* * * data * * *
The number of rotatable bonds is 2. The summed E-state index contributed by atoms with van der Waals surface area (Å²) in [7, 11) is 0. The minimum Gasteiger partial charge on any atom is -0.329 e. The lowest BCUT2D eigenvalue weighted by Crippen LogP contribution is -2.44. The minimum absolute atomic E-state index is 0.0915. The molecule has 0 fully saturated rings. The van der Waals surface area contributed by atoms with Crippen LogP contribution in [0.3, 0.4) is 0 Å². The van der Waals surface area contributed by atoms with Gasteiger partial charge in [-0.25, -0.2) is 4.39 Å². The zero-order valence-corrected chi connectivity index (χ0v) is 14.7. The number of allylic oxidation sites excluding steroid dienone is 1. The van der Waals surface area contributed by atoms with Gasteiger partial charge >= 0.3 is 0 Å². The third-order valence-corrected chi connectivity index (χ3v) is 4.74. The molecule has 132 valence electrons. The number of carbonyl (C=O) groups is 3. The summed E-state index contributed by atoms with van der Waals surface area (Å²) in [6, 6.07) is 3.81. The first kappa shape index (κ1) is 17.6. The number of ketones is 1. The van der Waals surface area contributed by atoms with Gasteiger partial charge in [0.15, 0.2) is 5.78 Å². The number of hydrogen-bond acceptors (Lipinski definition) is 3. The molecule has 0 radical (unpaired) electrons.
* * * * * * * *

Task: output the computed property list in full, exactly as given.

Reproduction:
The number of rotatable bonds is 2. The summed E-state index contributed by atoms with van der Waals surface area (Å²) in [7, 11) is 0. The minimum Gasteiger partial charge on any atom is -0.329 e. The lowest BCUT2D eigenvalue weighted by Crippen LogP contribution is -2.44. The minimum absolute atomic E-state index is 0.0915. The molecule has 0 fully saturated rings. The van der Waals surface area contributed by atoms with Crippen LogP contribution in [0.3, 0.4) is 0 Å². The van der Waals surface area contributed by atoms with Gasteiger partial charge in [-0.25, -0.2) is 4.39 Å². The zero-order valence-corrected chi connectivity index (χ0v) is 14.7. The number of allylic oxidation sites excluding steroid dienone is 1. The van der Waals surface area contributed by atoms with Gasteiger partial charge >= 0.3 is 0 Å². The third-order valence-corrected chi connectivity index (χ3v) is 4.74. The molecule has 132 valence electrons. The number of carbonyl (C=O) groups is 3. The summed E-state index contributed by atoms with van der Waals surface area (Å²) in [6, 6.07) is 3.81. The first kappa shape index (κ1) is 17.6. The number of ketones is 1. The van der Waals surface area contributed by atoms with Gasteiger partial charge in [0.15, 0.2) is 5.78 Å². The number of hydrogen-bond acceptors (Lipinski definition) is 3. The molecule has 0 radical (unpaired) electrons.